Hey there, time traveller!
This article was published 10/10/2013 (960 days ago), so information in it may no longer be current.
Bernie Miller is helping Winnipeggers look at photography in a whole new way.
The Crescentwood artist’s latest public artwork, Light Through, was revealed as part of the new Disraeli Active Transportation Bridge, which links Elmwood and Point Douglas, earlier this month.
Light Through is a collection of, currently, 15 photographs that were recreated on steel structures hanging on the piers of the old Disraeli vehicular bridge. Of those, eight are historical photos, and seven are what Miller calls a modern "response" by local photographer William Eakin. Eakin took photos of cyclists at the bridge’s grand opening on Oct. 3, and one of the shots will be used to round out the project on the bridge’s northernmost pier.
"It will soon be that even current-day photographs are historic," Miller said. "So I thought ‘Wouldn’t it be cool, as a kind of time capsule, to have half of the images as archival, and half as a contemporary response to that?’"
The selected photos range from the construction of the original bridge in 1959 to a view of downtown from the bridge to cyclists crossing the bridge as part of a bicycle rally.
Miller acknowledged there was some consternation over how to make the outdoor work hold its effect for all 24 hours, but drew on the myth of Icarus.
"You can’t compete with the sun," he said.
He later embraced the "sci-fi" effect they seem to have during the day before being lit up at night.
"You have the daytime where it just looks like industrial stuff," said the 65-year-old, who is originally from Toronto. "I started to see that I was just digging in my heels, and I warmed to that moment of magic of ‘Hey, I didn’t know that was a photograph — I wonder what that’s a photograph of.’"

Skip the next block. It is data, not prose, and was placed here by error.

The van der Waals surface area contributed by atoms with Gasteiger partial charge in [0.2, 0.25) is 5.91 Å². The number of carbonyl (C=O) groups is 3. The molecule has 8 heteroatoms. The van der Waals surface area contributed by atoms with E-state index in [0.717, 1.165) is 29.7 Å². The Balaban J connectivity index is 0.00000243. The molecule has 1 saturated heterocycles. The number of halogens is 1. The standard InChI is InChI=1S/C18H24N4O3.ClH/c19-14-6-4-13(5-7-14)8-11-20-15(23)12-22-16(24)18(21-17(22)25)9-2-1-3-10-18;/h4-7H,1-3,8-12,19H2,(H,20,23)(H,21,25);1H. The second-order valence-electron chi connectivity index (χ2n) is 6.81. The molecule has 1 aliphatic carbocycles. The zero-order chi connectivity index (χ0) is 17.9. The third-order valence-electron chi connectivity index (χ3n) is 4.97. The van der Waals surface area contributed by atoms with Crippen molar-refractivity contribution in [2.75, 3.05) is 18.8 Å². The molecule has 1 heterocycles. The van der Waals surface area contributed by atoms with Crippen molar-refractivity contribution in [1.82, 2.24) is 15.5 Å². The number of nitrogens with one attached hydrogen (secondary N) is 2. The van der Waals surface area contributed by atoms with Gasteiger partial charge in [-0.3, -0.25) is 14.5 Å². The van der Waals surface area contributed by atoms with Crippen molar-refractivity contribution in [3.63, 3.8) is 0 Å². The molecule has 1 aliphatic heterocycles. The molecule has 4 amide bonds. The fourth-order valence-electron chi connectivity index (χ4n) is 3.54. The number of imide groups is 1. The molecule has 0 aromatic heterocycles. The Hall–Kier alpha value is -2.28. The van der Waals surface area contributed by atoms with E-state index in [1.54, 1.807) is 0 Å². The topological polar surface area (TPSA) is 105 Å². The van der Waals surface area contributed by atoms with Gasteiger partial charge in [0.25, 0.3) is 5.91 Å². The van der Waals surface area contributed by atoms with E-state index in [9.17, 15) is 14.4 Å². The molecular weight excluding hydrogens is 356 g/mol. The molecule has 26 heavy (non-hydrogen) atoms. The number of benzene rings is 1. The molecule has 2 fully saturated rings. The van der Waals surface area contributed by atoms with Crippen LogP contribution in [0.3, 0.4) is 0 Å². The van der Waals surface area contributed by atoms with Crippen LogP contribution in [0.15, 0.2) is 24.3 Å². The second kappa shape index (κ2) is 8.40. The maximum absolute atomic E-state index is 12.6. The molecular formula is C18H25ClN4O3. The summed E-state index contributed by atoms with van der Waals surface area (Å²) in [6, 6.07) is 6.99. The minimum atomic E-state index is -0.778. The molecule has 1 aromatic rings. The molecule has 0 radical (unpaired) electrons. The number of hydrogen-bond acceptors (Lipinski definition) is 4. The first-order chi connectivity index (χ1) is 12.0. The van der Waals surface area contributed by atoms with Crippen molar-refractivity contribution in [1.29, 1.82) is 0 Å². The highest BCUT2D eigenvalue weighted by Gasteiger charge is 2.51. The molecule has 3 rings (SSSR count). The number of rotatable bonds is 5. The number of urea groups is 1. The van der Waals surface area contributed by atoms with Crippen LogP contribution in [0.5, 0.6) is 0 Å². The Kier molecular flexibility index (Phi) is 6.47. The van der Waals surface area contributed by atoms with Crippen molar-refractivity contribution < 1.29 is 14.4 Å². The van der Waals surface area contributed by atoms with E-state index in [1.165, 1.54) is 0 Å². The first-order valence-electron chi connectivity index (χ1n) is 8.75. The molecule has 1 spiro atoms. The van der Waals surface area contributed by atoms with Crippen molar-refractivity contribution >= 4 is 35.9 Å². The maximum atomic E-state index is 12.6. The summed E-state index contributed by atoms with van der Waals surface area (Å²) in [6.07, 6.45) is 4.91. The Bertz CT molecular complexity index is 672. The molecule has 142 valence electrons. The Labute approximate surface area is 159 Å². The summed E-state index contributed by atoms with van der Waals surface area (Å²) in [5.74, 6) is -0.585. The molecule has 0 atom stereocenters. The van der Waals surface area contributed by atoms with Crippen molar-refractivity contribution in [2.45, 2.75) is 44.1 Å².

Miller has been working in the medium of perforated panels for several years, including a collaborative effort of a world map at the Edmonton International Airport with Toronto architect Alan Tregebov.
To get into the style, he initially worked with a low-resolution photo with drafting software and then applied some basic mathematics to figure out where the perforations should go.
Miller would use the drafting software to see where there were either trends of large amounts of black or large amounts of white in the photo. Working with the idea that lighter areas will have more holes, Miller then set to work finding the way the photo is best represented.
Eventually, Miller figured out an algorithm for the design, and created his own software simplify the process.
Once the circles have been designed, the file is then set to a punch-press operator, who must put together a strategy that is an art in itself.
"They need to see the actual, done images to come up with a course of action," Miller explained. "If you just start punching row-by-row, you build up a lot of tension in the sheet and it starts to curl up."
Miller moved to Winnipeg a decade ago, as living in Toronto was no longer an option for his wife, who has severe asthma. The pair settled on Winnipeg after finding several artists in Toronto had roots here.